While many kids my age bug their parents to take them on vacations to places like Disney World, this year I asked my parents to bring me along on their annual trip to Omaha.
There, at a Berkshire Hathaway shareholders meeting, I got up close to my investing idol – Warren Buffett.
My Dad first told me about investing when I was about 11 and I thought it was a cool concept because it seemed like you didn't have to do any work but you still get money. When I turned 13, I became more seriously interested and started to do some of my own research by reading the business section of newspapers (especially articles about new investments by Mr. Buffett), and television shows like American Greed (about Ponzi schemes) and Til Debt Do Us Part (about personal financial management). Since then, I've been hooked.
I'm now 15 and my friends' opinions on investing are very different from mine. Many of them do not know what it is, and the ones that do don't understand why I like it. They believe that I am abnormal or as they say, "messed up." Many of them do not understand that they can make a lot of money from investing; instead they think it's boring and useless.
Though I haven't bought any of my own stocks yet, I do sometimes share my ideas with my parents. At one time I wanted to invest in McDonald's because I think people are becoming more reliant on fast food because of lack of time and money. McDonald's is the strongest and biggest of the fast-food chains, and when its stock was down I thought there was a good opportunity to invest. (My parents didn't end up buying the stock and they missed the gain when the price went back up.)
My parents not only introduced me to investing, but also to Mr. Buffett. I was immediately interested in him because he became extremely rich from investing. He's ranked among the top five richest people in the world. As I learned more about him, I have gained a lot more respect for him. His humble beginnings, his high level of ethical behaviour and his pure intelligence all make me a fan.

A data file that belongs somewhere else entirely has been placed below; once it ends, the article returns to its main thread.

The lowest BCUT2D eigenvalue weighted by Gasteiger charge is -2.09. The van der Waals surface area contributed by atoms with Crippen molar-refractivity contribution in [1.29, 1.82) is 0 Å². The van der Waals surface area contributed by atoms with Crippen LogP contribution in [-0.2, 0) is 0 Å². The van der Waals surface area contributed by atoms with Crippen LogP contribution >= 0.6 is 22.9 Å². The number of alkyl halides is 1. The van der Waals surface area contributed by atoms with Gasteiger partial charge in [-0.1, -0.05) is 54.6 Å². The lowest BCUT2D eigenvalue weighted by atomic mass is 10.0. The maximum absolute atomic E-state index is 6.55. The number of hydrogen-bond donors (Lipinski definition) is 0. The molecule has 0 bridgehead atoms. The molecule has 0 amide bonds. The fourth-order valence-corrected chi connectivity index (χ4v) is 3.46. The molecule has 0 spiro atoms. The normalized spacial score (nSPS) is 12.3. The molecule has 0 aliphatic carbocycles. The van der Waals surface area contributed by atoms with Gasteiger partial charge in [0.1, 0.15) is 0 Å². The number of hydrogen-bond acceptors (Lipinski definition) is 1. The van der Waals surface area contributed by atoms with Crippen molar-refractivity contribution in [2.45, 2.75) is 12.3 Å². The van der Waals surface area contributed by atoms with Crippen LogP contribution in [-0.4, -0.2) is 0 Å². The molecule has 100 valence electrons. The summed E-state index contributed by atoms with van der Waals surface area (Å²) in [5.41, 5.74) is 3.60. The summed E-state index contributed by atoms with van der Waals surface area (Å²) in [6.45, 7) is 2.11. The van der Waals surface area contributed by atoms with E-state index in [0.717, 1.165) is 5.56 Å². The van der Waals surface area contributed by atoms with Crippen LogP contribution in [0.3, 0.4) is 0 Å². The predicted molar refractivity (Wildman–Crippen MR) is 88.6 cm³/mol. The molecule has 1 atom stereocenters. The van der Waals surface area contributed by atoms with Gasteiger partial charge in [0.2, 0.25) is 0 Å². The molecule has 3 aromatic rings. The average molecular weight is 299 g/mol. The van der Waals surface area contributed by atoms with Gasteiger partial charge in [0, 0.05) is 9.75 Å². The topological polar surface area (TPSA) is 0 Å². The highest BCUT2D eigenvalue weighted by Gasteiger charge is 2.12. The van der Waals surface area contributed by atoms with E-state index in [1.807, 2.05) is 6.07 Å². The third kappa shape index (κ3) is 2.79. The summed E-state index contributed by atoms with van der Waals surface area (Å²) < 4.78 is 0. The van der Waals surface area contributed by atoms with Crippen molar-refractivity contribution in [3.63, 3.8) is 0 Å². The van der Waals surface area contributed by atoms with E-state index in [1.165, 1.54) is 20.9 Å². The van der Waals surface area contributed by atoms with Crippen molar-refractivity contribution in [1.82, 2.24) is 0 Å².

As Berkshire Hathaway shareholders, my parents have been going to the company's annual meetings for more than 10 years. They always have fun and bring back lots of See's Candies – a company owned by Berkshire Hathaway.
This year my parents decided I had shown enough interest in investing and felt that Mr. Buffett was the ideal investor for me to learn from, so they brought me along.
My 13-year-old brother and I took a Friday off school and my family headed to Omaha for the weekend. (My brother doesn't share my interest in investing – at the convention he mostly ate candy and bought stuff from the vendors.)
Seeing Mr. Buffett in person gave me a greater understanding of his investing philosophy and how he runs his company. The convention floor was filled with large booths displaying products and services for companies like See's Candies so that shareholders truly understand what they own and are a part of. There was a Clayton home, a couple of motor homes, a really nice pontoon boat, and Fruit of the Loom had a Harlem Globetrotter signing balls (my brother got one!). We all got limited edition Brooks shoes, and we ate Dairy Queen bars all day long.
Mr. Buffett treats his shareholders as business partners regardless of how many shares they own. Seeing him in real life and listening to him speak during a day-long Q&A session also showed me his more comedic and relaxed side that I did not expect. I particularly enjoyed the company video at the beginning of the meeting where Mr. Buffett was involved in some funny skits.
I also admire Mr. Buffett's business partner Charlie Munger, who helped answer questions during the meeting. Mr. Buffett and Mr. Munger are big fans of See's Candies and they ate peanut brittle and filled chocolates all day long. It's amazing how much candy they put away right in front of our eyes.
When I came back from the meeting, I told my friends I was surrounded by rich people and I got to eat Dairy Queen bars for a dollar and lots of candy – Berkshire Hathaway also owns Mars. I also got a set of headsets at a shareholder discount of 40 per cent off. Even my friends who don't understand why I like investing thought the cheap treats would have been awesome. They're not calling my interests "messed up" any more.
Alex Prieditis is a high-school student in Toronto. When he grows up he wants to start his own business. After high school, he plans to go to engineering school then get an MBA.